The main players I have profiled here are Vail Resorts with its Epic Pass, now good at 13 major resorts across Colorado, Utah, California, Nevada, Michigan and Minnesota, plus partners in Austria and Switzerland. The other major option is The Mountain Collective, a package of discounted lift tickets across several independent powerhouse resorts including Aspen/Snowmass, Jackson, Alta, Snowbird, Whistler/Blackcomb, Mammoth and Alpine Meadows/Squaw Valley. There are also more niche regional products such as Utah’s Ski Salt Lake Super Pass and Colorado’s Rocky Mountain SuperPass.

So what’s the newest wrinkle in the world of ski season passes? Well at Crested Butte Mountain Resort, whose season pass already includes limited free skiing at Okemo in Vermont and Sunapee in New Hampshire, the town’s Nordic Inn has upped the ante considerably with an entirely new concept, combining a traditional season pass with 10 flexible nights of bed and breakfast lodging. This means you can make up to two 5-day trips to Crested Butte to use the pass and each time have a place to stay at no additional charge. Or you can break the ten days up however you want for multiple visits at any time from Nov. 20, 2013 through April 6, 2014, with no blackout dates, and extra days are available as an add-on at a 40% discount. If your schedule is flexible you can chase storms and come just for fresh powder. At the same time, Crested Butte Mountain Resort just lowered its regular adult season pass prices by more than 40 percent, just $599 for a full-season adult ski pass with no blackout dates.

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Once Extreme, Now Mainstream: Jackson Hole Is Named North America’s No. 1 Ski Resort

0917_Jackson_Hole_630x420This is an article on Business Week about the ranking of ski resorts by Ski Magazine. The SKI resort survey has been going for 26 years, and draws upon subscribers—145,000 of them last year. Do you agree?

 

“Jackson Hole has always been on the bucket list for any committed skier,” says Greg Ditrinco, the editor of SKI. “It’s right up there with Chamonix and AK [Alaska]. It’s the birthplace of extreme skiing. They’ve always had some of the best terrain. … But that’s God-given. What this ranking reflects is that they’ve taken care of all the management-driven elements, too.” Ditrinco says Jackson Hole had only once before cracked the top 10 (No. 6 in 2012-13), and that the previous winners, such as Vail, Colo., and Deer Valley, Utah, are all-inclusive destinations—places where families tend to spend a week.

There are any number of specific tweaks that might account for Jackson Hole leapfrogging its rivals. An obvious one is volume. On the strength of nonstop flights from 12 U.S. cities, the resort had its most visitors ever last winter (502,000, according to brand director Anna Olson). At the same time, the owners—the ski mountain is still independently owned and operated by the Kemmerer family—have invested $135 million in capital improvements over the last 12 years. Reached in his Jackson office, resort President Jerry Blann allowed that the mountain “can humble you,” which is why “we’ve really focused on maximizing our intermediate terrain, grooming, and making the whole trip more convenient.”

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Survey: Cheapest and Priciest Ski Destinations in U.S. and Canada

For skiers and snowboarders, Colorado can be a land of extremes — and not just in terrain. When it comes to the cost of a day on the slopes, Durango is the best place for bargain-hunters and Vail certainly will appeal to high rollers.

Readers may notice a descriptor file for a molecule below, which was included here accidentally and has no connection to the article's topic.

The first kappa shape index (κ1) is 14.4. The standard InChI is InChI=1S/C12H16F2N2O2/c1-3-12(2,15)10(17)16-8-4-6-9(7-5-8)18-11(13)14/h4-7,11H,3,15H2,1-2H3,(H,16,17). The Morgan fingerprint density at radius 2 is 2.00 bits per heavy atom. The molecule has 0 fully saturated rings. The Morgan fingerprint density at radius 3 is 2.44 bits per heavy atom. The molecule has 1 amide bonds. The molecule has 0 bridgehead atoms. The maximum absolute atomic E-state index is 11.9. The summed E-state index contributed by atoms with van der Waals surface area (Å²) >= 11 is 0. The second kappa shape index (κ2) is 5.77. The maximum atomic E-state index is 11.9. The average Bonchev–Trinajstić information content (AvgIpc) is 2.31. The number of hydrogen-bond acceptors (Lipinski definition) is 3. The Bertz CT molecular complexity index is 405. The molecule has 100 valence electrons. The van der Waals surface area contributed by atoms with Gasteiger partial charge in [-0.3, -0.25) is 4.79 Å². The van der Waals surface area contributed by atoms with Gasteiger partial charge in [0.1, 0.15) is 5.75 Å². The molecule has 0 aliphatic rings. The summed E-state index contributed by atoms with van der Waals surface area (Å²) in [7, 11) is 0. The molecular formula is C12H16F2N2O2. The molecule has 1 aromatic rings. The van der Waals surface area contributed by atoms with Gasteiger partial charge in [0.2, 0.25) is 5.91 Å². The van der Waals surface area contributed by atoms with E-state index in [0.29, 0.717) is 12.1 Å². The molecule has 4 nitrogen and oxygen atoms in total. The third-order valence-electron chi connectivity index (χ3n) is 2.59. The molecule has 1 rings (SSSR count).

That’s the word from a TripAdvisor’s Ski Index 2012-13 of 25 destinations in the U.S. and Canada. The online travel company created it by tallying the daily cost of a lift ticket, hotel, gear rental, a burger-and-fries meal and even a mug of beer.

Durango prices out at the cheapest with a cost of $210, roughly half the cost of the average of all destinations on the index. Other bargain destinations are Bend, Ore., Taos, N.M.; Whitefish, Mont.; Kingfield, Maine; Sun Valley, Idaho; and Jackson Hole, Wyo.

The three most expensive destinations are Vail at $801 and Aspen at $717 in Colorado, and Park City, Utah, at $677. Mammoth Lakes, the only California ski town included in the survey, came in 10th most expensive with a daily cost of skiing or snowboarding at $423.

That’s not to say you can’t find good deals at the top-priced destinations, but it’s always nice to have an idea of where to start looking for the snow bargains.

Dream Ski Trip: Heli-Skiing In Jackson Hole

Nestled deep in Wyoming’s Teton Mountains and averaging more than 450 inches of snow each year, Jackson Hole is easily one of the best ski destinations in all of North America. With more than 116 different runs, spread out over 2500 skiable acres, the Jackson Hole Mountain Resort is a little slice of heaven on Earth for skiers and snowboarders alike. But to truly enjoy this magical place, you’ll want to get off the beaten path and indulge in a heli-skiing adventure.

As the name implies, Heli-skiing employs the use of a helicopter to carry skiers and snowboarders deep into the backcountry to access slopes that would normally be unreachable during the winter months. For example, High Mountain Heli-Skiing, the company that provides the service in Jackson Hole, uses a Bell 407 aircraft to shuttle guests out to a 305,000-acre winter wonderland that is virtually untouched for most of the season. Those guests will have the entire area to themselves while they shred through isolated mountain glades, take on steep chutes and zip across large, open bowls.

Click here for more information on Heli-Skiing in Jackson Hole.

Jackson Hole Ski Areas To Open This Weekend

Despite one of the warmest Novembers on record, two Jackson Hole ski areas will open their new season as planned this weekend.

Grand Targhee Resort will have three of its five lifts open on Friday. The Alta ski area says it has received 73 inches of snow since the middle of October.

Jackson Hole Mountain Resort will open on Saturday, its earliest opening ever. The resort reports 56 inches so far this season.

The Associated Press reports that Snow King Mountain Ski Area plans to open Dec. 10.

A National Weather Service says temperatures this month in Jackson Hole have been the fifth warmest on record so far.  The average temperature so far this month has been 44.2 degrees.